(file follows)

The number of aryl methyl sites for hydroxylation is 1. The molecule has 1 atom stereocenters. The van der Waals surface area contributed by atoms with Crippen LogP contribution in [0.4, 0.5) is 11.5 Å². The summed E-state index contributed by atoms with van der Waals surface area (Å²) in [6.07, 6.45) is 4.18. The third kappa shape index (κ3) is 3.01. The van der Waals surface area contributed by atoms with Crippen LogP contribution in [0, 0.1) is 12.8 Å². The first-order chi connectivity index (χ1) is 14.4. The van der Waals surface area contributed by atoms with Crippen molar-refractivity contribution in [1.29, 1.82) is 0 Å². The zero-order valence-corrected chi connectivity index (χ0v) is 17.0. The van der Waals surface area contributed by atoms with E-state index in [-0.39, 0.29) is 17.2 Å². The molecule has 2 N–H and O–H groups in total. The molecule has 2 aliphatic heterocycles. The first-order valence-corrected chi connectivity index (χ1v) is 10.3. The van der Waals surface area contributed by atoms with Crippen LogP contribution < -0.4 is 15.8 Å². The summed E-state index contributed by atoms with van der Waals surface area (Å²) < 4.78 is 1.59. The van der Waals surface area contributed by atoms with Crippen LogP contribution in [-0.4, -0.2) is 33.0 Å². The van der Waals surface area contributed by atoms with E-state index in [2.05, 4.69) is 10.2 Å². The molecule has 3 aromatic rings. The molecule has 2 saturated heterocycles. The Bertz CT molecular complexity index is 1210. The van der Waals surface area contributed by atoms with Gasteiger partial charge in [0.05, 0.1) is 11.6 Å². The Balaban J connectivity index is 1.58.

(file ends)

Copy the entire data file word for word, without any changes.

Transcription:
The number of aryl methyl sites for hydroxylation is 1. The molecule has 1 atom stereocenters. The van der Waals surface area contributed by atoms with Crippen LogP contribution in [0.4, 0.5) is 11.5 Å². The summed E-state index contributed by atoms with van der Waals surface area (Å²) in [6.07, 6.45) is 4.18. The third kappa shape index (κ3) is 3.01. The van der Waals surface area contributed by atoms with Crippen LogP contribution in [0, 0.1) is 12.8 Å². The first-order chi connectivity index (χ1) is 14.4. The van der Waals surface area contributed by atoms with Crippen molar-refractivity contribution in [1.29, 1.82) is 0 Å². The zero-order valence-corrected chi connectivity index (χ0v) is 17.0. The van der Waals surface area contributed by atoms with E-state index in [-0.39, 0.29) is 17.2 Å². The molecule has 2 N–H and O–H groups in total. The molecule has 2 aliphatic heterocycles. The first-order valence-corrected chi connectivity index (χ1v) is 10.3. The van der Waals surface area contributed by atoms with Crippen LogP contribution < -0.4 is 15.8 Å². The summed E-state index contributed by atoms with van der Waals surface area (Å²) < 4.78 is 1.59. The van der Waals surface area contributed by atoms with Crippen LogP contribution in [-0.4, -0.2) is 33.0 Å². The van der Waals surface area contributed by atoms with E-state index in [2.05, 4.69) is 10.2 Å². The molecule has 3 aromatic rings. The molecule has 2 saturated heterocycles. The Bertz CT molecular complexity index is 1210. The van der Waals surface area contributed by atoms with Gasteiger partial charge in [0.05, 0.1) is 11.6 Å². The Balaban J connectivity index is 1.58.